Background Over 400,000 people in the United States have End Stage Renal Disease (ESRD), for whom cardiac arrest is the leading cause of death. However, little is known about the incidence, characteristics, and outcomes of cardiac arrests at hemodialysis facilities.
Study Design and Methods We conducted a population-based retrospective cohort study using Emergency Medical Services databases to identify and examine 14.5 years of cardiac arrest cases for which resuscitation was attempted at hemodialysis facilities. The utilization and impact of automated external defibrillators (AED) in dialysis facilities was also examined.
Results Of the 110 cardiac arrests identified (mean age 65.4, 55 males), 10 occurred before, 72 during, and 20 after hemodialysis. Overall, the initially observed rhythm was ventricular fibrillation (VF) or ventricular tachycardia (VT) in 72 (66%) cases. A significantly greater proportion of VF/VT cases occurred during or after dialysis onset. Twenty-six (24%) patients survived to discharge from the hospital. The absolute risk of cardiac arrest was 54.28 per estimated 1000 person-years spent at a dialysis facility. Thirty-four of the cases occurred in dialysis facilities after an AED had been placed onsite; in 18 (53%) of these 34 cases the AED was attached to the patient and a shock was delivered in 15 (83%) of the 18 cases. There were no significant differences in outcomes of patients who arrested before versus after AED placement in dialysis facilities.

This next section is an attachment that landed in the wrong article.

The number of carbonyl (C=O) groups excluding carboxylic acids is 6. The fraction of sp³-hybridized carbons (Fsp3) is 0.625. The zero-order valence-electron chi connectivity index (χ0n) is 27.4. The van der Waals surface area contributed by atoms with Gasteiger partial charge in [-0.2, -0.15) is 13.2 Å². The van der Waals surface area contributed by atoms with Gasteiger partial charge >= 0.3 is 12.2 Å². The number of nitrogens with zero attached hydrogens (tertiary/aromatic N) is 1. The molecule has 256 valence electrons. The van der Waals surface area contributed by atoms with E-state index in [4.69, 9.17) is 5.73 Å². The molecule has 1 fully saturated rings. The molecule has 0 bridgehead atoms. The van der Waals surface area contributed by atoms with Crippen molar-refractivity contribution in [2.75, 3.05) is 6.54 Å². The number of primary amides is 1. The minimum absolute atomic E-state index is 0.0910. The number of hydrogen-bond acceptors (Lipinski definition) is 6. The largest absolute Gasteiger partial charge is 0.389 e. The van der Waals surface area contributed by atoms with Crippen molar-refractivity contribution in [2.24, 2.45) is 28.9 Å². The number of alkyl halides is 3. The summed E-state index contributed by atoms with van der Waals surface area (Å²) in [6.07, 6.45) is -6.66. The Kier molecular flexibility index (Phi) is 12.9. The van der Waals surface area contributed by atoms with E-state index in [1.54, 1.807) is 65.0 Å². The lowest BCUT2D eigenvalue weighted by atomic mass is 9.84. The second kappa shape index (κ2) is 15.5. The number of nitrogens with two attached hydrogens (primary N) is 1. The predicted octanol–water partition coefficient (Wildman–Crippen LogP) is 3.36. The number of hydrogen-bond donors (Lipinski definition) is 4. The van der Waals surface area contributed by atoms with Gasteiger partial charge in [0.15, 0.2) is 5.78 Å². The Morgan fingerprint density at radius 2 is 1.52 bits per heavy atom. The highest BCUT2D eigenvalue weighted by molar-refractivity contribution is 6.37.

Conclusion The varying incidence of VF depending on the time of cardiac arrest relative to hemodialysis therapy suggests multiple mechanisms contributing to cardiac arrests in dialysis facilities. Progress has been made with the placement of AEDs in dialysis facilities; however, the AEDs are not being utilized to their full potential.